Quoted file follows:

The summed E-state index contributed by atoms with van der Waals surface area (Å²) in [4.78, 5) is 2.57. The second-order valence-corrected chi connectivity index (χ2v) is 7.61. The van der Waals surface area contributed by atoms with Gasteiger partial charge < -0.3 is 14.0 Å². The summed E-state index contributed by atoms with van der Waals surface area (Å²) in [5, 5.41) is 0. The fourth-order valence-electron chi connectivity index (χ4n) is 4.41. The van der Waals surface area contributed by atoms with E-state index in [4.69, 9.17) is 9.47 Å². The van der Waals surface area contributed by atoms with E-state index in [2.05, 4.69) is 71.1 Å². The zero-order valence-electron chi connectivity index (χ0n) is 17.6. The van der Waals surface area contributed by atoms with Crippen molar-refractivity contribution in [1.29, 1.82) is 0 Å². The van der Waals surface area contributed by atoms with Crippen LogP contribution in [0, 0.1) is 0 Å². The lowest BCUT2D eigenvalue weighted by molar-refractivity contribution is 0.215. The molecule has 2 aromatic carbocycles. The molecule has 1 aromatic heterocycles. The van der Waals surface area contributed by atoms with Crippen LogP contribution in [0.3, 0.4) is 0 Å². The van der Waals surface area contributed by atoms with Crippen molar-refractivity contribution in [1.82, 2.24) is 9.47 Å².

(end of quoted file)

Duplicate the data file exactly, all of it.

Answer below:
The summed E-state index contributed by atoms with van der Waals surface area (Å²) in [4.78, 5) is 2.57. The second-order valence-corrected chi connectivity index (χ2v) is 7.61. The van der Waals surface area contributed by atoms with Gasteiger partial charge < -0.3 is 14.0 Å². The summed E-state index contributed by atoms with van der Waals surface area (Å²) in [5, 5.41) is 0. The fourth-order valence-electron chi connectivity index (χ4n) is 4.41. The van der Waals surface area contributed by atoms with E-state index in [4.69, 9.17) is 9.47 Å². The van der Waals surface area contributed by atoms with E-state index in [2.05, 4.69) is 71.1 Å². The zero-order valence-electron chi connectivity index (χ0n) is 17.6. The van der Waals surface area contributed by atoms with Crippen molar-refractivity contribution in [1.29, 1.82) is 0 Å². The van der Waals surface area contributed by atoms with Crippen LogP contribution in [0, 0.1) is 0 Å². The lowest BCUT2D eigenvalue weighted by molar-refractivity contribution is 0.215. The molecule has 2 aromatic carbocycles. The molecule has 1 aromatic heterocycles. The van der Waals surface area contributed by atoms with Crippen LogP contribution in [0.3, 0.4) is 0 Å². The van der Waals surface area contributed by atoms with Crippen molar-refractivity contribution in [1.82, 2.24) is 9.47 Å².